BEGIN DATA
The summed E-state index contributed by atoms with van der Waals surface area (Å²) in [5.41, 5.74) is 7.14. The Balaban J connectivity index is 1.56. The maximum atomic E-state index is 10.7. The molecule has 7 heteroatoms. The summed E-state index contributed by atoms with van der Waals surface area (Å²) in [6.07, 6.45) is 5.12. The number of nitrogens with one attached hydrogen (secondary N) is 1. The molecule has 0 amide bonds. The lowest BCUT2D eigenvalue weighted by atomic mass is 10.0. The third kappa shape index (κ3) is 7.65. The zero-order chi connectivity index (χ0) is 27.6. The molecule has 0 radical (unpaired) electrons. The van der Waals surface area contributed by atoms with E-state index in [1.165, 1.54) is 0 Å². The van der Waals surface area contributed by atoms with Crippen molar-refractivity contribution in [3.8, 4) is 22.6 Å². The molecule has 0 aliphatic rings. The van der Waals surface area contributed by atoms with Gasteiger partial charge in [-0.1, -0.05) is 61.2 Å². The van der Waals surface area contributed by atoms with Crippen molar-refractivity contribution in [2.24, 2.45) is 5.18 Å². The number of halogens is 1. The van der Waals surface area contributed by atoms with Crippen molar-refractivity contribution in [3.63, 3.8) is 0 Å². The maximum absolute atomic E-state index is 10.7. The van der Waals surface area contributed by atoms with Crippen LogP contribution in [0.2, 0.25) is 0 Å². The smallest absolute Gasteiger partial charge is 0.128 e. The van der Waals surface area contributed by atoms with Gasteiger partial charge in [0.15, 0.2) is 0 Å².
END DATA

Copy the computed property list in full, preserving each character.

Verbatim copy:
The summed E-state index contributed by atoms with van der Waals surface area (Å²) in [5.41, 5.74) is 7.14. The Balaban J connectivity index is 1.56. The maximum atomic E-state index is 10.7. The molecule has 7 heteroatoms. The summed E-state index contributed by atoms with van der Waals surface area (Å²) in [6.07, 6.45) is 5.12. The number of nitrogens with one attached hydrogen (secondary N) is 1. The molecule has 0 amide bonds. The lowest BCUT2D eigenvalue weighted by atomic mass is 10.0. The third kappa shape index (κ3) is 7.65. The zero-order chi connectivity index (χ0) is 27.6. The molecule has 0 radical (unpaired) electrons. The van der Waals surface area contributed by atoms with E-state index in [1.165, 1.54) is 0 Å². The van der Waals surface area contributed by atoms with Crippen molar-refractivity contribution in [3.8, 4) is 22.6 Å². The molecule has 0 aliphatic rings. The van der Waals surface area contributed by atoms with Gasteiger partial charge in [-0.1, -0.05) is 61.2 Å². The van der Waals surface area contributed by atoms with Crippen molar-refractivity contribution in [2.24, 2.45) is 5.18 Å². The number of halogens is 1. The van der Waals surface area contributed by atoms with Crippen molar-refractivity contribution in [3.63, 3.8) is 0 Å². The maximum absolute atomic E-state index is 10.7. The van der Waals surface area contributed by atoms with Crippen LogP contribution in [0.2, 0.25) is 0 Å². The smallest absolute Gasteiger partial charge is 0.128 e. The van der Waals surface area contributed by atoms with Gasteiger partial charge in [0.15, 0.2) is 0 Å².